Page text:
Facebook Ireland Limited was fined EUR 2 million by the German Federal Office of Justice (BfJ) for violations of the Network Enforcement Act (NetzDG).
Specifically, Facebook was sanctioned for violating reporting obligations, and the penalties levied against it were the first fines to be issued under the NetzDG, which the German Bundestag passed only two years before.
Created to combat illegal content on social-network platforms, the NetzDG – according to its explanatory memorandum – requires providers to quickly and comprehensively process complaints from users about hate crimes, "hate speech" and other criminal content on their networks.
Too few complaints
How did Facebook violate this act? According to the NetzDG, every provider is obliged to do the following: offer simple procedures for reporting unlawful content, examine the complaints received without delay, remove any illegal content as early as within 24 hours in the case of a clear and obvious illegality (§ 3 NetzDG) and publish a report on its handling of complaints and other measures every six months (§ 2 NetzDG).
Facebook complied with this reporting obligation for the first half of 2018, deleting (by its own admission) 1704 pieces of problematic content. This reported number, however, was ultimately deemed inadequate. According to the BfJ, this figure was surprisingly low compared to 260,000 and 215,000 pieces of problematic content found on Twitter and Youtube respectively.
As a benchmark underscoring the BfJ's decision, note that during every month in 2018, approximately 2.1 billion users in total logged onto Twitter and Youtube while in comparison Facebook boasted as many as 2.3 billion active users.
Facebook's tremendous size in comparison to its competitors contributed to the BfJ's ruling that it was virtually impossible for the social network's complaint figures to be so low.
According to the BfJ, a possible explanation for these low complaint numbers is that Facebook offers two modes of registering complaints: a direct complaint using a help function and a system where users can "flag" any posts that they believe violates the network's community guidelines. Where direct complaints were reported through the NetzDG, a potentially higher number of flagged posts may not have figured into this total, thus resulting in the disparity between complaints lodged on Facebook and those lodged over its two competitors.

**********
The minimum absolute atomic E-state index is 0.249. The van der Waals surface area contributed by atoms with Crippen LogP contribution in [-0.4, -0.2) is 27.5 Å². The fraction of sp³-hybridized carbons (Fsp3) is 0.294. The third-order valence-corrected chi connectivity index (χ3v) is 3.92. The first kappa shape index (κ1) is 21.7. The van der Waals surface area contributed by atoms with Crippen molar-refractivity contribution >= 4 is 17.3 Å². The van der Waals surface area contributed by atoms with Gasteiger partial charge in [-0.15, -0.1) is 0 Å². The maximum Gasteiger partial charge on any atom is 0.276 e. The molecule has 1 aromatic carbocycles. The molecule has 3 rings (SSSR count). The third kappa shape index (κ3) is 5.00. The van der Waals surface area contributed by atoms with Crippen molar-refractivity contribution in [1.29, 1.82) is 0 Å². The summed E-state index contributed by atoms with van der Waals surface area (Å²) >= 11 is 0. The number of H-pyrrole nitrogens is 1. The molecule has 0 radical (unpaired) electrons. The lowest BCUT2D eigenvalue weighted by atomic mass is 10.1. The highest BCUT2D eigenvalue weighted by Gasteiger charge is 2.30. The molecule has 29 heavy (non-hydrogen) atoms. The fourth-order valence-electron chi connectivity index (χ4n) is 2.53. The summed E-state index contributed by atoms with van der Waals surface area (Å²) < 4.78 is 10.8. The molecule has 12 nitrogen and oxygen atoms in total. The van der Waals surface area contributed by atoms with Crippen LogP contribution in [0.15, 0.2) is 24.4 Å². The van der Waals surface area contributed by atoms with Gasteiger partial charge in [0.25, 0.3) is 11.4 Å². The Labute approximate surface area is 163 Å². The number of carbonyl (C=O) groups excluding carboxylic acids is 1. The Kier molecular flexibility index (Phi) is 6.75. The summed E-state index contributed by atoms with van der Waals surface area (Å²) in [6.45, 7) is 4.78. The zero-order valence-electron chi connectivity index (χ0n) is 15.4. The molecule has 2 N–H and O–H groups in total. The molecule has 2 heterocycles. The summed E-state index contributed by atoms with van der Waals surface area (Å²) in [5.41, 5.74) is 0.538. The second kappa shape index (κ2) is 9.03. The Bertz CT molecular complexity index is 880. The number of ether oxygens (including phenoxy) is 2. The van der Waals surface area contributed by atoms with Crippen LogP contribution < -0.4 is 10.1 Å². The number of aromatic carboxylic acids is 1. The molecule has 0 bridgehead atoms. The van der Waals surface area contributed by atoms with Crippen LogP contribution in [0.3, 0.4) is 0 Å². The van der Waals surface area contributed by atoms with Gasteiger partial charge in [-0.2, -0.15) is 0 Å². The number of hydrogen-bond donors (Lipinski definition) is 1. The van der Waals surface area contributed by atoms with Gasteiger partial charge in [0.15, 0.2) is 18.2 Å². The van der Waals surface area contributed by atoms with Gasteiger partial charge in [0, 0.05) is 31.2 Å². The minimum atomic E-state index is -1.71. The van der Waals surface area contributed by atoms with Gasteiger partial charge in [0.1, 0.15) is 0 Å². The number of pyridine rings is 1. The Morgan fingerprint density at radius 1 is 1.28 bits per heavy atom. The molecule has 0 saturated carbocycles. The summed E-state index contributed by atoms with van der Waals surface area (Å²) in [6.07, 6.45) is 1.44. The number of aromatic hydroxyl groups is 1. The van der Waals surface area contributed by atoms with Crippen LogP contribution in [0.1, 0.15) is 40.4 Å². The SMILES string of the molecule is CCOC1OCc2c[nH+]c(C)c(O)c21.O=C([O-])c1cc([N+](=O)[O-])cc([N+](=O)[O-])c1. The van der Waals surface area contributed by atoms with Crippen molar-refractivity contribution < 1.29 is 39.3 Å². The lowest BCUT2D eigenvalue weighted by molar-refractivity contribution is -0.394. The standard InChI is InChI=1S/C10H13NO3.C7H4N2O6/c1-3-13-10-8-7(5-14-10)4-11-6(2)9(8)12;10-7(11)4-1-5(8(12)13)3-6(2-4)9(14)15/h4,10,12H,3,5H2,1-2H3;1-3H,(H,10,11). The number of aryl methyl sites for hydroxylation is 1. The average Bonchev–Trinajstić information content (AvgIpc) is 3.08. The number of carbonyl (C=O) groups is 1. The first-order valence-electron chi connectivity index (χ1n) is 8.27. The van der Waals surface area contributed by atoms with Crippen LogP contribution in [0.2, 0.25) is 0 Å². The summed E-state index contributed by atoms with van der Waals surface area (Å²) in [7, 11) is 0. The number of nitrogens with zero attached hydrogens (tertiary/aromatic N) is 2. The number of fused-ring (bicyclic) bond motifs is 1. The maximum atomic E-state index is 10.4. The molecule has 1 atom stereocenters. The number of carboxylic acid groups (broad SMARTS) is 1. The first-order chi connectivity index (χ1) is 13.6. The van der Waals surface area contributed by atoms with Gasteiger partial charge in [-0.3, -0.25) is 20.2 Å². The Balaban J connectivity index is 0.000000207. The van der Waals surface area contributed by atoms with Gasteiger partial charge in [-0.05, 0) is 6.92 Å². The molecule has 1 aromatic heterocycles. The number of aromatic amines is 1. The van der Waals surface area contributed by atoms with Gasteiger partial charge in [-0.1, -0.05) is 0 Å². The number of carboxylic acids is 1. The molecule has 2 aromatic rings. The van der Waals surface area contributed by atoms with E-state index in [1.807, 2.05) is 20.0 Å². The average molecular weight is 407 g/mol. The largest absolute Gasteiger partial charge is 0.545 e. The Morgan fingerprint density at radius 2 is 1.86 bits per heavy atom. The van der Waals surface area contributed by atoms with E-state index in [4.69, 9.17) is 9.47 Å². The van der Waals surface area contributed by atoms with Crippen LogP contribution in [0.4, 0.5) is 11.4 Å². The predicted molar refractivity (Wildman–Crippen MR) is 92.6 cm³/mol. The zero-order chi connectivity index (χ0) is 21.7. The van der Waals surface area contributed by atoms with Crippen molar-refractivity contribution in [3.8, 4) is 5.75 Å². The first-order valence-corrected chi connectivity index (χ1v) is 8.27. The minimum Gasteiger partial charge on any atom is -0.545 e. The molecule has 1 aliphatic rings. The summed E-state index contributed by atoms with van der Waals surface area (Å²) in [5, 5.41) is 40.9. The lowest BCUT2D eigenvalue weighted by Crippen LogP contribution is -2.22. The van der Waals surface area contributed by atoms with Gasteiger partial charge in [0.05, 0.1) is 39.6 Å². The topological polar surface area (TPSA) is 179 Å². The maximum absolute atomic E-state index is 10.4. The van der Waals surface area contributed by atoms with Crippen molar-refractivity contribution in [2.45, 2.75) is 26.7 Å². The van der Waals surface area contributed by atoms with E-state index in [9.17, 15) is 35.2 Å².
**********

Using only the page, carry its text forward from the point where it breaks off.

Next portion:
Violations of Facebook's community guidelines included cases falling under the NetzDG, but its final report only included the complaints found on the NetzDG form. It is assumed that if Facebook's report had included violations of both the NetzDG and its community guidelines, its final report would have been more meaningful and transparent.
As a result, Facebook's presentation of complaints in its report was distorted. In addition, it appears that Facebook's procedure for reporting the NetzDG violations lacks sufficient transparency, including the fact that the corresponding notification form is hidden.
Ultimately, these problems also seemed to affect the transparency of Facebook's complaint processing.
BfJ criticises reporting
Due to the insufficient listing of complaints, Facebook's report did not provide sufficient information on the measures it takes to report illegal content, according to the BfJ, even though detailed reporting is demanded by the NetzDG (§ 2 paragraph 1 sentence 1, paragraph 2 number 7).
Furthermore, Facebook's information on its organisation, the technical and linguistic competence of its employees and the training of and support for those responsible for handling complaints (§ 2 Paragraph 1 Sentence 1, Paragraph 2 Number 4 NetzDG) was also incomplete in the report.
In addition, Facebook's reporting on feedback to those lodging the complaints was also insufficient and did not include details on the responses made or any conclusions to be drawn.
Because of the incomplete data, Facebook did not provide German authorities with a comprehensive statement on its complaint procedure, which is NetzDG's primary focus and the reason why this regulation was passed by German lawmakers.
Facebook to lodge an objection
This decision is not yet final since Facebook has announced that it will take advantage of its right to file an objection to the BfJ's findings.
Whether Facebook's objection will be successful or not remains unclear, although the NetzDG is highly controversial. Several parliamentary groups in the Bundestag, including the AfD and Die Linke parties, are demanding improvements to the act and even its repeal.
During a 15 May 2019 hearing of the Committee on Legal Affairs and Consumer Protection, however, BfJ President Heinz-Josef Friehe testified that the NetzDG was indeed working. "More than 70 proceedings are underway against operators of social networks," Friehe stated, explaining that his authority considered the NetzDG to be well suited to enforce compliance with all applicable laws affecting the Internet.
According the authority, the only clear area for improvement regards operator reports and the establishment of appropriate reporting channels within social networks and platforms.
For more information on this eAlert, contact your usual source at CMS or Dr Martin Gerecke.